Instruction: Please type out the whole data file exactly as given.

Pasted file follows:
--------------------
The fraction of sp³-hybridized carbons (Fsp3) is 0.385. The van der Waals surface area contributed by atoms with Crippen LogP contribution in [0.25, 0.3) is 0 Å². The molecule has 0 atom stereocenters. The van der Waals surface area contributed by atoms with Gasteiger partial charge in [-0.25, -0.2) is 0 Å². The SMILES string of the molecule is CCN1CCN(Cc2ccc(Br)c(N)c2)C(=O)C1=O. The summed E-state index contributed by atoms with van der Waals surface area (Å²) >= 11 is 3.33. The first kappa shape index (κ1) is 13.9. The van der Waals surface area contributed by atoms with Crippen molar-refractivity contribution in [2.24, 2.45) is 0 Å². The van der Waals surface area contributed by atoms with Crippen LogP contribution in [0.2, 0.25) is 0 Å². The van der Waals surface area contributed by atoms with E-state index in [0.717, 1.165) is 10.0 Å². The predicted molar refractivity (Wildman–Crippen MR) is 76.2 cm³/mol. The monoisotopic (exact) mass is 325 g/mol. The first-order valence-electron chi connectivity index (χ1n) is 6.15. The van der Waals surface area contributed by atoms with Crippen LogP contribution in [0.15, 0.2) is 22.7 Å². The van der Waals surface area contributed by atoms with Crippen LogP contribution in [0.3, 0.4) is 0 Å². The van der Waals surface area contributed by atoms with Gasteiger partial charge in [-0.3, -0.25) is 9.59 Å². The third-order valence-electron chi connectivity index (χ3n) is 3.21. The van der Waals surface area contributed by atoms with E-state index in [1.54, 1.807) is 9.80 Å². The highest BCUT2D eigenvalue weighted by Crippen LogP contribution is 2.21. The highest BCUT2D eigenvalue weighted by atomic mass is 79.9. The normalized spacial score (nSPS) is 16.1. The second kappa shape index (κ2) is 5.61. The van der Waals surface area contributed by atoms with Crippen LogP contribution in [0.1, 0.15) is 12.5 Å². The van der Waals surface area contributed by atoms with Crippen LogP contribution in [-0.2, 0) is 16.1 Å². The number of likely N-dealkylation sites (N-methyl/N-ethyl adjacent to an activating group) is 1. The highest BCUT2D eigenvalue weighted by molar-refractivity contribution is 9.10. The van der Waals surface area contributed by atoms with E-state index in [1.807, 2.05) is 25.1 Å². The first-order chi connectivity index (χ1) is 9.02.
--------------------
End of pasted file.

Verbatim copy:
The fraction of sp³-hybridized carbons (Fsp3) is 0.385. The van der Waals surface area contributed by atoms with Crippen LogP contribution in [0.25, 0.3) is 0 Å². The molecule has 0 atom stereocenters. The van der Waals surface area contributed by atoms with Gasteiger partial charge in [-0.25, -0.2) is 0 Å². The SMILES string of the molecule is CCN1CCN(Cc2ccc(Br)c(N)c2)C(=O)C1=O. The summed E-state index contributed by atoms with van der Waals surface area (Å²) >= 11 is 3.33. The first kappa shape index (κ1) is 13.9. The van der Waals surface area contributed by atoms with Crippen molar-refractivity contribution in [2.24, 2.45) is 0 Å². The van der Waals surface area contributed by atoms with Crippen LogP contribution in [0.2, 0.25) is 0 Å². The van der Waals surface area contributed by atoms with E-state index in [0.717, 1.165) is 10.0 Å². The predicted molar refractivity (Wildman–Crippen MR) is 76.2 cm³/mol. The monoisotopic (exact) mass is 325 g/mol. The first-order valence-electron chi connectivity index (χ1n) is 6.15. The van der Waals surface area contributed by atoms with Crippen LogP contribution in [0.15, 0.2) is 22.7 Å². The van der Waals surface area contributed by atoms with Crippen LogP contribution in [0.3, 0.4) is 0 Å². The van der Waals surface area contributed by atoms with Gasteiger partial charge in [-0.3, -0.25) is 9.59 Å². The third-order valence-electron chi connectivity index (χ3n) is 3.21. The van der Waals surface area contributed by atoms with E-state index in [1.54, 1.807) is 9.80 Å². The highest BCUT2D eigenvalue weighted by Crippen LogP contribution is 2.21. The highest BCUT2D eigenvalue weighted by atomic mass is 79.9. The normalized spacial score (nSPS) is 16.1. The second kappa shape index (κ2) is 5.61. The van der Waals surface area contributed by atoms with Crippen LogP contribution in [0.1, 0.15) is 12.5 Å². The van der Waals surface area contributed by atoms with Crippen LogP contribution in [-0.2, 0) is 16.1 Å². The number of likely N-dealkylation sites (N-methyl/N-ethyl adjacent to an activating group) is 1. The highest BCUT2D eigenvalue weighted by molar-refractivity contribution is 9.10. The van der Waals surface area contributed by atoms with E-state index in [1.807, 2.05) is 25.1 Å². The first-order chi connectivity index (χ1) is 9.02.